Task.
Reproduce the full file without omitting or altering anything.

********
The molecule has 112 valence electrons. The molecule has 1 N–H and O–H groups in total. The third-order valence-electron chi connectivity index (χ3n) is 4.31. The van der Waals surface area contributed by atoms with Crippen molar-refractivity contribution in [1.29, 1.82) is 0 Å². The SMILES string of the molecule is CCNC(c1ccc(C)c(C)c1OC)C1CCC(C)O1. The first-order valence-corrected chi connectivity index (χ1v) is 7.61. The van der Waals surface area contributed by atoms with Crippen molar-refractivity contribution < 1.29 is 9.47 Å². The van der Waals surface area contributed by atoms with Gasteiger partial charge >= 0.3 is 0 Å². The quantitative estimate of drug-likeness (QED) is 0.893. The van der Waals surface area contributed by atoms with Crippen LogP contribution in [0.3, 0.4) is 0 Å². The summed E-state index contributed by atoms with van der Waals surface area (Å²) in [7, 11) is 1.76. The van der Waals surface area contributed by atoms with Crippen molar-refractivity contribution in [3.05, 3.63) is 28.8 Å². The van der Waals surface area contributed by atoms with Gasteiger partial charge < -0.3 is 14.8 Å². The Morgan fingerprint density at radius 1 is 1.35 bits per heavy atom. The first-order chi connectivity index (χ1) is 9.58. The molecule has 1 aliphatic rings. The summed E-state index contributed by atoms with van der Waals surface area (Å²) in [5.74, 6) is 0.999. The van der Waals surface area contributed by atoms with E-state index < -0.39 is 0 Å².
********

The molecule has 112 valence electrons. The molecule has 1 N–H and O–H groups in total. The third-order valence-electron chi connectivity index (χ3n) is 4.31. The van der Waals surface area contributed by atoms with Crippen molar-refractivity contribution in [1.29, 1.82) is 0 Å². The SMILES string of the molecule is CCNC(c1ccc(C)c(C)c1OC)C1CCC(C)O1. The first-order valence-corrected chi connectivity index (χ1v) is 7.61. The van der Waals surface area contributed by atoms with Crippen molar-refractivity contribution < 1.29 is 9.47 Å². The van der Waals surface area contributed by atoms with Gasteiger partial charge >= 0.3 is 0 Å². The quantitative estimate of drug-likeness (QED) is 0.893. The van der Waals surface area contributed by atoms with Crippen LogP contribution in [0.3, 0.4) is 0 Å². The summed E-state index contributed by atoms with van der Waals surface area (Å²) in [7, 11) is 1.76. The van der Waals surface area contributed by atoms with Crippen molar-refractivity contribution in [3.05, 3.63) is 28.8 Å². The van der Waals surface area contributed by atoms with Gasteiger partial charge < -0.3 is 14.8 Å². The Morgan fingerprint density at radius 1 is 1.35 bits per heavy atom. The first-order chi connectivity index (χ1) is 9.58. The molecule has 1 aliphatic rings. The summed E-state index contributed by atoms with van der Waals surface area (Å²) in [5.74, 6) is 0.999. The van der Waals surface area contributed by atoms with E-state index < -0.39 is 0 Å².